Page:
About us

Download INSEA article on background of the
research group (from p. 13 onwards)


Mari von Boehm
E-mail: mari.v.boehm(at)gmail.com
Phone: +358 (0)44 56 09 240
Click here for Mari's website


Mari von Boehm (born 1976) is an art pedagogue, specialized in outdoor art education. Her research topic is ART ON THE ROOTS – Exploration of the tradition of environmental emphasis in Finnish art pedagogy.
Mari is currently teaching in Aalto University's courses Out from the classroom and Environmental pedagogy. She is also teaching in the Espoo school of art.
She has studied art in Pekka Halonen Academy and the University of Art and Design. Her Masters thesis in 2002 was a pedagogical experiment Nordic messages from the seas, together with fellow student Taina Mannila and in co-operation with the Sail training associations of Finland and Raahe.

In the project, young Nordic people participated in a sailing art course from Finland around Iceland and back. Since this, she has led several sailing environmentally orientated art courses.
She has experience in working as an exhibition designer and workshop leader in multidisciplinary co-operation in environmental pedagogical projects run by Helsinki Environment Centre.
In addition to art pedagogy, Mari's artistic working includes graphic art, installations, sculpture and singing. She lives in Helsinki, Suomenlinna.



Jan van Boeckel
E-mail: polarstarcentre(at)yahoo.com
Phone in the Netherlands: +31 630 283 115
Phone in Estonia:
+372 58570512
Click here for Jan's website



Dr. Jan van Boeckel is a Dutch anthropologist, visual artist, art teacher and filmmaker. One of Jan's areas of interest and concern are the worldviews and environmental philosophies of indigenous peoples. Together with filmmaking group ReRun Productions, he produced a series of documentaries on this subject, as well as films on philosophers such as Jacques Ellul and Arne Naess, who provide a critical analysis of the Western way of life. These films include, among others: The Earth is Crying (1987), It's Killing the Clouds (1992), The Betrayal by Technology (1992), and The Call of the Mountain (1997).
Jan has lived for several years in Hällefors, in the forests of central Sweden, where he was an art teacher to both children and adults, and consultant on international cultural projects. He established the
Cloudberry Dreams network with partners in Latvia, England, Netherlands, Norway and Sweden. The mission of this partnership is to share ideas and to explore new ways to interpret landscapes through art and creativity. Another project he took part in conceptualizing is called Clearings in the Forest, which focuses on the cultural and mythical significance of open spaces in the woodlands.
Between 2004 and 2006, Jan has worked as Head of Communications at the Netherlands Centre for Indigenous Peoples in Amsterdam.
Inspired by indigenous peoples' cultures, his own engagement in art and art teaching practices, and his experiences of living close to wilderness areas of Sweden, Jan's interest has moved to art as a means to connect to what David Abram aptly called 'the more-than-human-world'. One of Jan's research interests is the tension between trying to 'open the senses' whilst coping with the current ecological crisis - an issue all the more pressing when working with children. Since 2007, Jan is member of the ecoart network. He is also on ResearchGate.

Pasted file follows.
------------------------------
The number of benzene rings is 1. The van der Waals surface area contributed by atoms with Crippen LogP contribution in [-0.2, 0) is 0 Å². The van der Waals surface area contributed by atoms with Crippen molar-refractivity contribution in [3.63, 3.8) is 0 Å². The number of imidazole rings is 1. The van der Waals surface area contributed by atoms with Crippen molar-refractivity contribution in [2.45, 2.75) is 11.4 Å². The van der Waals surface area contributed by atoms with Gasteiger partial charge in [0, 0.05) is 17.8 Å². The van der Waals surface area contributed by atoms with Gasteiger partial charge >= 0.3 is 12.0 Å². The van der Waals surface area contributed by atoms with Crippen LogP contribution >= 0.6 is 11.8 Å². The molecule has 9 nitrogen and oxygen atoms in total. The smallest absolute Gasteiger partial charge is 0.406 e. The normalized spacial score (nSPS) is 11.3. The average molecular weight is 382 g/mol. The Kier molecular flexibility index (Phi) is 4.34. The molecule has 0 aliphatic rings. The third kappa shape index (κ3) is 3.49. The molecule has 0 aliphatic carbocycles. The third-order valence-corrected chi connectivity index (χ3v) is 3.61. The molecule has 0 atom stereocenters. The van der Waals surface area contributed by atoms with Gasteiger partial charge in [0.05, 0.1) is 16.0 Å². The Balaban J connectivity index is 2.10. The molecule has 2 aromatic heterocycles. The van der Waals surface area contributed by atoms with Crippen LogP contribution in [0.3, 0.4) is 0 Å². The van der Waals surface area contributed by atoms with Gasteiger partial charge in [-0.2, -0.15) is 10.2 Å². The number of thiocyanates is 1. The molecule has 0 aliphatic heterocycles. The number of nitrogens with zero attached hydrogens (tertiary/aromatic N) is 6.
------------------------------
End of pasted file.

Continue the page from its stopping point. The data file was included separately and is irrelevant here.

In 2013 Jan defended his doctoral thesis At the Heart of Art and Earth: An Exploration of Practices in Arts-Based Environmental Education at
 Aalto University, School of Arts, Design and Architecture, and Dr. Sacha Kagan acted as his opponent. The full session can be viewed here. In academic year 2014-2015, Jan van Boeckel was Adjunct and Program Director in Design Theory at the Department of Design and Architecture of the Iceland Academy of the Arts in Reykjavik. Currently he is Professor in Art Pedagogy and Didactics of Art at the Estonian Academy of Arts in Tallinn. On September 18, 2015, Jan presented the lecture With Art to the Heart of Nature in the Estonian Parliament, which can be seen here.


Wioletta Anna Piascik
E-mail: violetpiascik(at)hotmail.com


Wioletta Anna Piascik is a Polish visual artist, an educator specialized in environmental education and special needs pedagogy, a sailor and hiker.
She has graduated from the Nicolaus Copernicus University in Torun, and has completed her master thesis in deep ecology.
In 2008 and 2009, Wiola has worked as an environmental educator for the
Workshop for All Beings Association in Poland, at the Deep Ecology and Ecological Education Centre. Wiola is still a member of the Association and is actively engaged in diffusing the wild Poland concept.
The last years she has studied and worked at the
Trondheim Academy of Fine Art. Producing works in various media such as paintings, sculptures, installations, performances, Wiola challenges the quality of the contact between a viewer and an art work (link to portfolio).
Currently she lives and does her PhD studies at
Aalto University, School of Arts, Design and Architecture in Helsinki. Wiola's research is focused on artists that are oriented towards arts-based environmental education. She is interested in how wild they can get in art education and how their pedagogy relates to wildness.


Henrika Ylirisku
E-mail: henrika.ylirisku(at)aalto.fi


Henrika Ylirisku is a Finnish teacher of visual arts (MA) and geography. Her studies have also included courses on anthropology, art therapy and drama pedagogy. She has worked for ten years as an art teacher with both children and adults. She has organized courses on creativity and arts for many different schools and worked as a visual art teacher in art schools for children and youth and upper secondary school. She also has experience in instructing colour immersion workshops for babies.